This is why I decided to raise both awareness and funding for Alzheimer Research UK, in memory of my auntie and in enormous gratitude to my twin brother.
Alzheimer’s is horrific, and it’s something you wouldn’t wish on anyone. And that’s why I decided to raise funds and awareness for Alzheimer’s Research UK with this song – a charity I’m proud to support. Backing their work gives us the best chance of fighting it. It’s so important.
I want to tell our story of early-onset dementia. It is important to me because so many people think of dementia as a condition that affects the elderly and makes them forgetful. The truth is that dementia can strike at any time and its effects on the person and their family can be shattering.
Everybody has a story about how they got into cycling, what it means to them or why they do it. When we find ourselves moved to raise money for a cause, this story becomes a raison d’etre and history becomes motivation.
Sunday 5 November is International Volunteer Managers Day and here at Alzheimer’s Research UK, we’re celebrating the valuable support our volunteer managers give to all our amazing volunteers who really do make a difference.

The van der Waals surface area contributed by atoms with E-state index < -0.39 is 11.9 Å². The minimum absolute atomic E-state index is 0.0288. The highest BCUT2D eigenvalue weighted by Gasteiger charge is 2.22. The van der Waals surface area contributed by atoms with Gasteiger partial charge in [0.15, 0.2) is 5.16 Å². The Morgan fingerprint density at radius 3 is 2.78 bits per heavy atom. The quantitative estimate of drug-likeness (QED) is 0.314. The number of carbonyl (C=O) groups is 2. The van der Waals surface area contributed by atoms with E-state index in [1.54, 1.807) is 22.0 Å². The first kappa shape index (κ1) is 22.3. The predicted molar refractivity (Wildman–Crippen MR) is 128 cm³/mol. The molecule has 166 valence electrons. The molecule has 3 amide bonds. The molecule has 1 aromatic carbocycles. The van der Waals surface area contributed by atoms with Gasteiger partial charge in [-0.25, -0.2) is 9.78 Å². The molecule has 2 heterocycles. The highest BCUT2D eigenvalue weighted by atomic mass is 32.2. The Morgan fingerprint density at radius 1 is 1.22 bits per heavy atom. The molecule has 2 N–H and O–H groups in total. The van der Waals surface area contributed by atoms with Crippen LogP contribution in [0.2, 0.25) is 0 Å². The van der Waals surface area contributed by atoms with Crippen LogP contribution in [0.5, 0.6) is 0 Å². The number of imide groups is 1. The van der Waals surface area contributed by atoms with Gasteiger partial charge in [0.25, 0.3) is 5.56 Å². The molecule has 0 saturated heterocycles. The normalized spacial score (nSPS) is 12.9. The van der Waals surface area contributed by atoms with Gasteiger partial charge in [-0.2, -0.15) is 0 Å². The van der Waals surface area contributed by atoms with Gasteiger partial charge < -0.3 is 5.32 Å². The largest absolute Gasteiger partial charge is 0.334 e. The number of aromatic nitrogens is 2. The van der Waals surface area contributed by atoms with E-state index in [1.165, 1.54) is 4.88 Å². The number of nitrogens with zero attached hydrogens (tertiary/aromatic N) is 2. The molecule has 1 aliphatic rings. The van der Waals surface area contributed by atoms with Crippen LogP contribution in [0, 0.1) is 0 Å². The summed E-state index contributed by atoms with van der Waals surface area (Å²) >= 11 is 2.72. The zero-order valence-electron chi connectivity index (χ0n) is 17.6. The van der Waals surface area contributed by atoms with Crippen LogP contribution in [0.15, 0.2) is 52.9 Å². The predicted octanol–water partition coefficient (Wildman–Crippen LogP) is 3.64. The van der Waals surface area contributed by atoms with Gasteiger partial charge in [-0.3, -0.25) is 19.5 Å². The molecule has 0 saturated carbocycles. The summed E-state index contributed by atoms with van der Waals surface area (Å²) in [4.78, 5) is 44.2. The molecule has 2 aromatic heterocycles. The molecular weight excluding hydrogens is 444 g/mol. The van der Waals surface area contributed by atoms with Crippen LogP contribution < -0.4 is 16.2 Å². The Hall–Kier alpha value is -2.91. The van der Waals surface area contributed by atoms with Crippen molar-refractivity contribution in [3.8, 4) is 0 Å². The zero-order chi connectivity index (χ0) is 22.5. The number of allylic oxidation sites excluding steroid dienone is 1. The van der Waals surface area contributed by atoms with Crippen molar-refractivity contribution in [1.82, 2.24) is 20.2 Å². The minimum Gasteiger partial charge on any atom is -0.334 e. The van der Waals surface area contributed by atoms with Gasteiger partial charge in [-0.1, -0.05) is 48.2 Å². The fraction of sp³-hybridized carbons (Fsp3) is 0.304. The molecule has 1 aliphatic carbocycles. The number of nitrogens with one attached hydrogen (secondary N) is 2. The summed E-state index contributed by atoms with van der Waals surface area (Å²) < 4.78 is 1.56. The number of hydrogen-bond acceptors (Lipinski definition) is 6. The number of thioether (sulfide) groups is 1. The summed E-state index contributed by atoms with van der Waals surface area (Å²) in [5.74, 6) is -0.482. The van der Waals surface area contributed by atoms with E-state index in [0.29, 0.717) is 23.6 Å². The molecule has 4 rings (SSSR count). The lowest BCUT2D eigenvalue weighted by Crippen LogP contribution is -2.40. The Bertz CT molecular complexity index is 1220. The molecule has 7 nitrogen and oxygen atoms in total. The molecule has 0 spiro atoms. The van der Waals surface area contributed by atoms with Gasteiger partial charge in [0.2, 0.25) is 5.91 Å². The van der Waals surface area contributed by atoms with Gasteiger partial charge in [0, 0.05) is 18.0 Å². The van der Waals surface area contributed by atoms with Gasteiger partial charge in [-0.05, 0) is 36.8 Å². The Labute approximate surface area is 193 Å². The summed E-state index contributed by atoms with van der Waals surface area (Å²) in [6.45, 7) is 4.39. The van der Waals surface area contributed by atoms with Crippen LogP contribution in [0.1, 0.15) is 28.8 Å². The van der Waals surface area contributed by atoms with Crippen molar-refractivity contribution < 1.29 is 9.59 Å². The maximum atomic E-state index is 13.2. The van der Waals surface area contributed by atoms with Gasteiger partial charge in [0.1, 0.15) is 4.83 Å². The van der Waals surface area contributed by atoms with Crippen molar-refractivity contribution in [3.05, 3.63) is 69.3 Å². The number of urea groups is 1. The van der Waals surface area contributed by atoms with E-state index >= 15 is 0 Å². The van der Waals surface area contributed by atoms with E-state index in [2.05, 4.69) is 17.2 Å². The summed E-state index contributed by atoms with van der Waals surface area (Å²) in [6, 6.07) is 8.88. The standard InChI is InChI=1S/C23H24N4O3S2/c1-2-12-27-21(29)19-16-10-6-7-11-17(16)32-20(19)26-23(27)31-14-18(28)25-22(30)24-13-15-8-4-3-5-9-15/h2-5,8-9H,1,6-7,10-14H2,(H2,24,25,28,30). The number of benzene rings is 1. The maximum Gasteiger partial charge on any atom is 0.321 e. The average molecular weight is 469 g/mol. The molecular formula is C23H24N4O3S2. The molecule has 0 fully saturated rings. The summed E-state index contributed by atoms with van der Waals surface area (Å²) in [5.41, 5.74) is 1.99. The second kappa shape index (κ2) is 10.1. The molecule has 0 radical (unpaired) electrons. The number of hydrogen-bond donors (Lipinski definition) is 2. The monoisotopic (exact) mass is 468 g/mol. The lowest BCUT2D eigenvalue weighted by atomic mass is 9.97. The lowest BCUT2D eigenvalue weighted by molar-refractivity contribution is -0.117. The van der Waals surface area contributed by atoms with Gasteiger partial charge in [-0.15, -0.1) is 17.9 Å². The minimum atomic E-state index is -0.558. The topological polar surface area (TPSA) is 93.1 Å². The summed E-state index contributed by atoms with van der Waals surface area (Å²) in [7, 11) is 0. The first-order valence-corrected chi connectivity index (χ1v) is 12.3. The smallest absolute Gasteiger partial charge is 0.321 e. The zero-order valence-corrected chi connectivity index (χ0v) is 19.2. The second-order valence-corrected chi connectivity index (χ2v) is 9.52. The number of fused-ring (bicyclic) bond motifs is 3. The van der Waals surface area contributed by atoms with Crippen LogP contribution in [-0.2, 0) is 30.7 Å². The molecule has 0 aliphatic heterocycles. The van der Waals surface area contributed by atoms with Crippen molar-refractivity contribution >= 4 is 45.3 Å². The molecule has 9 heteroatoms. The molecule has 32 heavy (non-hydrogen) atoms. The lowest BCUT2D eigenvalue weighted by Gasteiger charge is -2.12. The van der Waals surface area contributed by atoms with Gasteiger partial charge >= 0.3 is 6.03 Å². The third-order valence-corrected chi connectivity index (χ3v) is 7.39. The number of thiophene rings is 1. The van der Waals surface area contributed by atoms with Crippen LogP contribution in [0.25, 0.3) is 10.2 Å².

I’m sure I’ll meet some other amazing people on the volcanoes. I don’t yet know how I’m going to trek up five spires of fire, but I will learn.
We have seen a lot in the news over the last few months about recently published dementia research studies. This might have got you thinking, how do I get involved in research?
My mum can no longer do anything for herself. She needs someone to get her dressed and out of bed, feed her, remind her to swallow when she’s eating or drinking, brush her teeth, wash her hair, change her and push her wheelchair. This is the reality of dementia.
When people hear the word Alzheimer’s, many envision an elderly person shut away in the depths of a care home. As a 25-year-old, I was all too aware that young people assume that it’s a natural part of ageing, and nothing for them to worry about yet. But it’s not, it’s a brain disease that strips everything away from the individual – and it doesn’t just affect the elderly.
Adele Lootes is the primary carer for her partner Lance, who was diagnosed with behavioural variant frontotemporal dementia four years ago, at the age of 45. Adele describes what life has been like, living with Lance.